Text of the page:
In the penultimate stage the riders face 2 cols in category 3, 1 in category 2 and 1 in category 1, after which the finish line is drawn atop of a col in the highest category.
The race opens with a hill of 640 altimeters. Fair enough. The summit is reached after 17 kilometers and then it’s around 70 kilometers before the first categorized top is crested. This one is 955 altimeters and is called Alto do Vilaesteva. It is in category 2 – the whole climb is 6,4 kilometres in length, the average gradient is 5.4%.
After a descent of 10 kilometers the riders are at the base of Alto de O Lago. The climb in category 3 is 8.4 kilometers in length and the summit is located at 1.000 altimeters. In the downhill a vicious little climb is clogged.
At 129 kilometers the riders reach Navia de Suarma, a hamlet in the valley. Taking their time to stretch their legs is not one of their privileges, if any, because the ascent to Alto Folgueiras de Aigas starts in just in a few kilometres. It’s a col in category 1, blessed with an average gradient of 6.7%. The riders crest Alto Folgueiras de Aigas after 9.7 kilometers – or so it seems, since the short descent upon cresting is a feint and an uphill encore awaits the riders.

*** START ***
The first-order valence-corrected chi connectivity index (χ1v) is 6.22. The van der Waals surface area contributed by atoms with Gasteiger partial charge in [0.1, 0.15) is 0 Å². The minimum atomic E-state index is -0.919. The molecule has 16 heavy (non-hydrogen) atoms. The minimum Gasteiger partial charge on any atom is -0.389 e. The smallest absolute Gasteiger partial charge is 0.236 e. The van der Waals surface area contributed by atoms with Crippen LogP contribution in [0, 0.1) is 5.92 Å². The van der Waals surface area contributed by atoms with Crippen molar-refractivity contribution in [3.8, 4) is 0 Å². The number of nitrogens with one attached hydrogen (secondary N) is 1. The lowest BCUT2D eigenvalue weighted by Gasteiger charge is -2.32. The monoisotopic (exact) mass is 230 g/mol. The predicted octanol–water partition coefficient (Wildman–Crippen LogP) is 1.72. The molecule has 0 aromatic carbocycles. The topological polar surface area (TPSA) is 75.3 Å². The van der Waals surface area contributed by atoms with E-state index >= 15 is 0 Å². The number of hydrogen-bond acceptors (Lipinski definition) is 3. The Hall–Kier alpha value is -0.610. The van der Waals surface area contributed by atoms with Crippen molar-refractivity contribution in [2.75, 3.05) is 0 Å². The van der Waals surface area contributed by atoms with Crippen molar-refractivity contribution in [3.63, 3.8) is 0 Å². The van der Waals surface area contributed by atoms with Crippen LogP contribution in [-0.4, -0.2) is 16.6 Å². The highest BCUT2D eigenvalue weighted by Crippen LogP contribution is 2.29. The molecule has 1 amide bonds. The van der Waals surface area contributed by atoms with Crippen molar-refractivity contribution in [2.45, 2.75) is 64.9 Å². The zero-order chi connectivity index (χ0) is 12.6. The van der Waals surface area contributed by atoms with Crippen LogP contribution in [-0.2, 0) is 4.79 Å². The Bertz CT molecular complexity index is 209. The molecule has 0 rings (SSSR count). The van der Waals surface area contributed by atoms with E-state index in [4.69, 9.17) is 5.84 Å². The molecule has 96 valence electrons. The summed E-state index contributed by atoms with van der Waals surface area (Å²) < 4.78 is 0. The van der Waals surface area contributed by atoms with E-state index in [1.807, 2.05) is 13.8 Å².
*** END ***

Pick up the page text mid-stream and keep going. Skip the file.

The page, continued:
At last they speed downhill, heading for the very last climb in the 2014 Vuelta. As might be expected this is not your average Sunday ride. The whole climb is 12,7 kilometres and the closing 5 kilometres go up by an average grade of almost 12% – peaking to 17%! Puerto de Ancares is a familiar old friend. In the 2012 Vuelta Joaquim Rodríguez won the stage after a thrilling final, beating Alberto Contador, Alejandro Valverde, Daniel Moreno and Chris Froome.
The stage starts at 12:31 and the finish is expected around 17:40.
Vuelta 2014 stage 20: Images and more
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Route and profile Alto de Folgueiras de Aigas
Climb details Alto de Folgueiras de Aigas
Climb details Puerto de Ancares